It smells like it wasn’t my fault but it feels like it was.

At this point, I just stopped reading.  I felt I had seen something too private and raw for some reader or other like me to stumble over even in a published book. I picked it up again because the poet has chosen to express the dark hour known to far too many women, and so it is for knowing.

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Hope Rising

 Because within this book each reader will find lines that resonate with their own memories, experiences and dark hours, I think it is important to know that the last part concerns Hope.  The narrator thrashes her way back above chasms of suicidal thoughts by caring about herself and expressing hope through art and poetry for fellow women. She is writing now:

‘ .. A letter to all the mothers who have daughters that hurt when on-one is watching.’

When No One Is Watching is an emotional journey for the reader and one well worth taking.

Linathi Thabang Makanda is a South African-based writer of poetry and prose. She strives to portray genuine emotion through her writing and photographic art. She believes in creating a home, through her crafts, for people trying to find their voices. Her website also offers work beyond her poems such as the videos Letters To The Ones We Miss. (Please be mindful of the trigger warnings.)

Where to find When No One is Watching, by Linathi Makanda.
Publisher Odyssey Books, from BookDepository (free shipping worldwide), also Bookshop Org, Waterstones, Amazon (in Kindle too) and Barnes and Noble .  (The images here are courtesy of the author and the publisher, Odyssey Books).

I encourage you to also consider the poetry of Loic Enkinga. How to Wake a Butterly can be found at Bookshop Org, at BookDepository (free shipping), Waterstones, Amazon in Kindle and also in paperback, and Barnes and Noble, among others. My review of this collection can be read here. This too is published by Ensorcellia, an imprint of Odyssey Books where you can find more fine poetry.

Mark is the guardian and blundering typist for Mawson, one of this bright world’s few published bears.

Poetry: How to Wake a Butterfly, by Loic Ekinga

The author wrote How To Wake a Butterfly during a lockdown, when he was forced to look at his life and retrace the many things that have nurtured his character. His starting point is the famous reflection by Zhuangzi that begins, ” Once upon a time I dreamt I was a butterfly ..”

.. I was conscious only of my happiness as a butterfly, unaware that I was myself. Soon I awaked, and there I was, veritably myself again. Now I do not know if I was then a man dreaming I was butterfly or whether I am now a butterfly dreaming I am a man.

Within a few pages I sensed something of an irony in that choice of quote, for it becomes clear that the poet has too rarely been conscious of happiness until recently. Even birth was traumatic.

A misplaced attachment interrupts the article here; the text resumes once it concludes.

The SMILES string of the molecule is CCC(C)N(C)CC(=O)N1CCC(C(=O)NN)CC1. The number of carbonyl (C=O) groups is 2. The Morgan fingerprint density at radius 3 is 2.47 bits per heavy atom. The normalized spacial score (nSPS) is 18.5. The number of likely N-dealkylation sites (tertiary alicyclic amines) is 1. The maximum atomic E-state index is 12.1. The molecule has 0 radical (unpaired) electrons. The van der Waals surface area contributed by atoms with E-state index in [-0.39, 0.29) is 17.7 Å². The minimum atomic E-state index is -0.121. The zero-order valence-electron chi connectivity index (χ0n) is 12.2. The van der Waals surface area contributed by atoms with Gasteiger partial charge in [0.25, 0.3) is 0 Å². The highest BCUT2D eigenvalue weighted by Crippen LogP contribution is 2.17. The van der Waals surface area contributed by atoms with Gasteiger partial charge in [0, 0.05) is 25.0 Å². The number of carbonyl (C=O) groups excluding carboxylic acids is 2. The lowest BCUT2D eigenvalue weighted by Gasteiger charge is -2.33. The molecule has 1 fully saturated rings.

‘ .. the baby (you) is out out of here .. its a boy/ its a problem/ its a screaming caterpillar … Will the baby grow wings/ he has known so much hurt already (How it Began).

When he is about ten, mother leaves, leaving behind the boy and his brother with a hurt, silent father (‘We grew into hollow men, my brother and I’ ). Many years later he asks her why she went away (‘while I’m trying to hold her hand through the phone’).

‘I’ve found no comfort, son.
I left for you, because sometimes,
To save the hand, you cut off a finger’.

So young, he turns to comfort in prayers and religion but to no avail.

‘I was told, God listens to little boys’ prayers,
Yet I felt my heart sink and dry
On my pillow at night
Lke my parents’ marriage, In Jesus’ name, Amen.’
(On my Parents Divorce)

The poems move through Loic’s boyhood memories and he mentions terrible things – war, bombs, machetes. But he does not dwell on these. He reflects instead on the people who helped to form him: his parents, brothers, and in particular his grandmother. ‘Theres’s a father that never came close, A child that never left for school, a little boy crying in an unfamiliar neighbourhood. There’s an uncle telling him to man up, There’s a mother that never left a note ‘. Always he returns to the most important struggle of his life, as it seemed to me, to unlearn the silence that he had learned from his father.

‘My father taught me to be a wielder of silence’.

The sections on the poet’s early years and young manhood, Caterpillar and Cocoon, I found to be a challenging read, to be honest, with line after line sending me off on reflections of my own. However, in the last section, ‘Butterfly’, the poet emerges from the cocoon of heartache and doubts and is able to accept himself, He can allow himself not only to love but to be loved. And isn’t that what we all search for in the end?

So how do you wake a butterfly?

‘If you can, I say, – Without bruising its wings -With a hug’.